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Elf Review

By Shawn McKenzie 11/07/2003

I consider Will Ferrell one of the funniest new comedic actors working today.  He and Jack Black are the new generation of comedy in my mind.  When I saw that he was the lead in a Christmas movie called Elf, directed by actor turned director Jon Favreau, I got excited.  I was even more excited when I saw the trailer, which I thought was hilarious.  After I saw the movie, I was just slightly disappointed.


One year, on Christmas Eve, a baby in an orphanage climbed into Santa’s (Edward Asner) sack.  Santa didn’t know this until he got back to the North Pole.  He had Papa Elf (Bob Newhart) raise the baby thinking he was an elf.  As the baby, now named Buddy (Ferrell), grew up, he began to suspect that he wasn’t an elf, since he towered in size over every other elf.  He eventually learns that he is human after overhearing a conversation about it, and Santa comes clean, telling him that his real father, Walter Hobbs (James Caan), is a book publisher of children’s books who lives in New York City, though he is on the naughty list.  Buddy wants to meet his real father anyway, and he leaves the North Pole to finally meet the man who doesn’t know he even exists.  He finds Walter pretty quickly, and Walter doesn’t believe him at first, but a DNA test administered by his doctor (Favreau himself) confirms it.  He brings Buddy home, and Walter’s wife, Emily (Mary Steenburgen), is shocked at first, but accepts him right away as her stepson.  Their son, ten-year-old Michael (Daniel Tay), isn’t quite as accepting at first.  Buddy drives Walter crazy at work with his need to spend time with him.  After an unsuccessful stint working in the mailroom of the publishing company, Buddy gets a job at Gimbles when the department store manager (Faizon Love) mistakes him for one of his Christmas workers.  While working there, he meets Jovie (Zooey Deschanel), a young woman who hates her job and apparently doesn’t make enough, since she has to shower there because her landlord shut off her water.  She thinks Buddy is a freak at first, but warms up to him after he shows examples of Christmas spirit.  Christmas spirit is needed more anyway, because it is the thing that fuels Santa’s sleigh (who knew?)  The backup power booster is conking out on Santa, so he needs the Christmas spirit to get the sleigh off the ground.  Buddy tries to get all the Scrooges around him to give a little cheer, and hopefully find some love from family and friends for the first time in his life.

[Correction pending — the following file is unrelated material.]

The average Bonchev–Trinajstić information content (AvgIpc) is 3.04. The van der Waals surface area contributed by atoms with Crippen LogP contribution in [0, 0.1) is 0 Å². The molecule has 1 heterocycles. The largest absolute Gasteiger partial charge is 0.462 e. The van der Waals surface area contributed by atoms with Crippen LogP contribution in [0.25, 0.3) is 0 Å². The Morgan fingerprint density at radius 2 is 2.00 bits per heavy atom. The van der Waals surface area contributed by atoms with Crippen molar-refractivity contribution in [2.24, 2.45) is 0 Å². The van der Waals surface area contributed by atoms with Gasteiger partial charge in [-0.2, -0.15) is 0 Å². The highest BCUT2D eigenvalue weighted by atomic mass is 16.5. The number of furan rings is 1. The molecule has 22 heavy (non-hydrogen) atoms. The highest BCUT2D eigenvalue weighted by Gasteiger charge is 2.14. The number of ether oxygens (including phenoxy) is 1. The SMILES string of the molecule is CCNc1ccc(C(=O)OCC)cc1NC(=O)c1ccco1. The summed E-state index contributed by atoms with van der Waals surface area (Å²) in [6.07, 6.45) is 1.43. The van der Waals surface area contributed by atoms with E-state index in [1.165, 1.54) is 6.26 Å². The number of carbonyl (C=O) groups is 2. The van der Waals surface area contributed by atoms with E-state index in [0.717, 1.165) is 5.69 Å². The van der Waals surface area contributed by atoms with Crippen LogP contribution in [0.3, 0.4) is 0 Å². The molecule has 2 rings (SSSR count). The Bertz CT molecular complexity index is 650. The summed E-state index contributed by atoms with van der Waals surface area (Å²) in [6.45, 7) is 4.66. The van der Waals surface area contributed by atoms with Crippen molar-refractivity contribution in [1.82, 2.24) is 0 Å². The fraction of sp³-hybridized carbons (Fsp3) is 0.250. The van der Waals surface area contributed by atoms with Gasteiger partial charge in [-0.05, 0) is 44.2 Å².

The movie had many funny moments.  I loved how the scenes at the North Pole were filmed to look like a Rankin/Bass Christmas TV special (for those who don’t know Rankin/Bass, they created the classic annual Christmas special “Rudolf the Red-Nosed Reindeer.”)  Most of what you see in the trailers are the funniest parts of the movie.  I was also shocked to learn that Deschanel, an actress who has become one of my favorites through her performances in movies like The Good Girl and Big Trouble, can sing!


A few things bugged me though.  Caan is originally set up to be a cold-hearted Scrooge, and if anyone can pull that off, it is Caan.  The problem is that his heart warms up to Buddy just a little too quickly.  That can be said for virtually everyone in the movie, from the son Michael to the love interest Jovie.  I thought Ferrell and Deschanel had a little chemistry, but Ferrell looked like he could be Deschanel’s father.

I was really hoping Elf was going to be funnier than it was.  Favreau as a director showed promise in his debut picture Made.  I think the problem might be that he didn’t write the screenplay as well on this one.  A new screenwriter named David Berenbaum, who also wrote the upcoming Eddie Murphy vehicle Disney’s Haunted Mansion, wrote it.  Favreau wrote Made as well as the classic Swingers, so I’m thinking maybe he might want to stick to projects he wrote himself.  As I said before, Ferrell is hilarious, and he is here as well, but I don’t think the movie overall is worth paying movie theater prices to see it.  Check it out at a matinee, or rent the DVD next year for your Christmas entertainment in 2004.


Get the soundtrack featuring songs by Brian Setzer, Lena Horne, Eartha Kitt, three songs by Leon Redbone including a duet of "Baby It's Cold Outside" with Elf co-star Zooey Deschanel, and more:

Buy this album at

Ratings System:


Catch this movie at the theater if you can...

Wait until it comes out on video...

Wait until it plays on HBO, Showtime, Starz, etc...

Demand your money back, even if you saw it for free!

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